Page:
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Adaptation to Climate Change in Preindustrial Iceland

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  • Matthew A. Turner
  • Jeffrey S. Rosenthal
  • Jian Chen
  • Chunyan Hao

Abstract

We investigate the effect of climate change on population growth in 18th and 19th century Iceland. We find that annual temperature changes help determine the population growth rate in pre-industrial Iceland: a year 1 degree Celsius cooler than average drives down population growth rates by 1.14%. We also find that 18th and 19th century Icelanders adapt to prolonged changes in climate after 20 years. These adaptations reduce the short run effect of annual change in temperature by about 60%. Finally, a 1 degree Celsius sustained decrease in temperature decreases the steady state population by 10% to 26%.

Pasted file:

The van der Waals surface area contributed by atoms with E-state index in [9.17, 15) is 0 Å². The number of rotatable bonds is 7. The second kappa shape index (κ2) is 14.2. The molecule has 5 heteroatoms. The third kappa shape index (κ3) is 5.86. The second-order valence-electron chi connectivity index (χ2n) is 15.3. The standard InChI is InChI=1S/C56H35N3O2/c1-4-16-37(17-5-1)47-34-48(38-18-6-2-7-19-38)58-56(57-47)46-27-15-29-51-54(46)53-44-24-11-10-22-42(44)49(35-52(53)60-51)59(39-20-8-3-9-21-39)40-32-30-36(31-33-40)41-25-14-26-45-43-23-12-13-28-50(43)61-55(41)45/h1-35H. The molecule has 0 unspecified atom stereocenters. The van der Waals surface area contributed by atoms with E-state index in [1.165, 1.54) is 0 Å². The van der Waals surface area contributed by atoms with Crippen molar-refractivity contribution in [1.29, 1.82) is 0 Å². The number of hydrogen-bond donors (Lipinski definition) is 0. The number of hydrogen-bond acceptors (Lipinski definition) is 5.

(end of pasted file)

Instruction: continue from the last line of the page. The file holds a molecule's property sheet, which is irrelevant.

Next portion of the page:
Suggested Citation

  • Matthew A. Turner & Jeffrey S. Rosenthal & Jian Chen & Chunyan Hao, 2012. "Adaptation to Climate Change in Preindustrial Iceland," American Economic Review, American Economic Association, vol. 102(3), pages 250-255, May.
  • Handle: RePEc:aea:aecrev:v:102:y:2012:i:3:p:250-55
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    References listed on IDEAS

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    1. Olmstead,Alan L. & Rhode,Paul W., 2008. "Creating Abundance," Cambridge Books, Cambridge University Press, number 9780521673877, December.
    2. Richard Hornbeck, 2010. "Barbed Wire: Property Rights and Agricultural Development," The Quarterly Journal of Economics, Oxford University Press, vol. 125(2), pages 767-810.
    3. Richard Hornbeck & Pinar Keskin, 2011. "The Evolving Impact of the Ogallala Aquifer: Agricultural Adaptation to Groundwater and Climate," NBER Working Papers 17625, National Bureau of Economic Research, Inc.
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